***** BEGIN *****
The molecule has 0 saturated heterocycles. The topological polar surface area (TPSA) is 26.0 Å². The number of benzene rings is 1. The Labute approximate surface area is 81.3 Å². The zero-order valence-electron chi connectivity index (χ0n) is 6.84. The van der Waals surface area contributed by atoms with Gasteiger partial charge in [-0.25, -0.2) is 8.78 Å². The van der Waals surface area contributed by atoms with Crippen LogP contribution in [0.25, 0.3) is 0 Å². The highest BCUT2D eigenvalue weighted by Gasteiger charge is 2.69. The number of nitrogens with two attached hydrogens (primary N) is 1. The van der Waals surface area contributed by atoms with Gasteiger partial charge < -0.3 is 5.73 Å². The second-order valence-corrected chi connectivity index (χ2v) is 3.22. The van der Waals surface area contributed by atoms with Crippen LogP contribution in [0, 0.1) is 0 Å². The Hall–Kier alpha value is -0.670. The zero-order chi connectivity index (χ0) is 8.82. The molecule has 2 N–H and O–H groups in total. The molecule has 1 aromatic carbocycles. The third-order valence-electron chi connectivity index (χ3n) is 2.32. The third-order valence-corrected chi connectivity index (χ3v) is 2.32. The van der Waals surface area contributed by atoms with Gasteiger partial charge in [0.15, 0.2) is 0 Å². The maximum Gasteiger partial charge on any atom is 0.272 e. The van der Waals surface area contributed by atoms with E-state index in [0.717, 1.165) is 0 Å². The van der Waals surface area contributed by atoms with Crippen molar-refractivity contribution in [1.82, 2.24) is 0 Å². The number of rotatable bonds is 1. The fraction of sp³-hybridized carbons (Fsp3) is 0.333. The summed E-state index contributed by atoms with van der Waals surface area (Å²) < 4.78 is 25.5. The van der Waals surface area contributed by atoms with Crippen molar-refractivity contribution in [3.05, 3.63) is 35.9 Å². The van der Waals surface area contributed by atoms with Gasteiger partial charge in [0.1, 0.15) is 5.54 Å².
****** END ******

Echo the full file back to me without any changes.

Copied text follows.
The molecule has 0 saturated heterocycles. The topological polar surface area (TPSA) is 26.0 Å². The number of benzene rings is 1. The Labute approximate surface area is 81.3 Å². The zero-order valence-electron chi connectivity index (χ0n) is 6.84. The van der Waals surface area contributed by atoms with Gasteiger partial charge in [-0.25, -0.2) is 8.78 Å². The van der Waals surface area contributed by atoms with Crippen LogP contribution in [0.25, 0.3) is 0 Å². The highest BCUT2D eigenvalue weighted by Gasteiger charge is 2.69. The number of nitrogens with two attached hydrogens (primary N) is 1. The van der Waals surface area contributed by atoms with Gasteiger partial charge < -0.3 is 5.73 Å². The second-order valence-corrected chi connectivity index (χ2v) is 3.22. The van der Waals surface area contributed by atoms with Crippen LogP contribution in [0, 0.1) is 0 Å². The Hall–Kier alpha value is -0.670. The zero-order chi connectivity index (χ0) is 8.82. The molecule has 2 N–H and O–H groups in total. The molecule has 1 aromatic carbocycles. The third-order valence-electron chi connectivity index (χ3n) is 2.32. The third-order valence-corrected chi connectivity index (χ3v) is 2.32. The van der Waals surface area contributed by atoms with Gasteiger partial charge in [0.15, 0.2) is 0 Å². The maximum Gasteiger partial charge on any atom is 0.272 e. The van der Waals surface area contributed by atoms with E-state index in [0.717, 1.165) is 0 Å². The van der Waals surface area contributed by atoms with Crippen molar-refractivity contribution in [1.82, 2.24) is 0 Å². The number of rotatable bonds is 1. The fraction of sp³-hybridized carbons (Fsp3) is 0.333. The summed E-state index contributed by atoms with van der Waals surface area (Å²) < 4.78 is 25.5. The van der Waals surface area contributed by atoms with Crippen molar-refractivity contribution in [3.05, 3.63) is 35.9 Å². The van der Waals surface area contributed by atoms with Gasteiger partial charge in [0.1, 0.15) is 5.54 Å².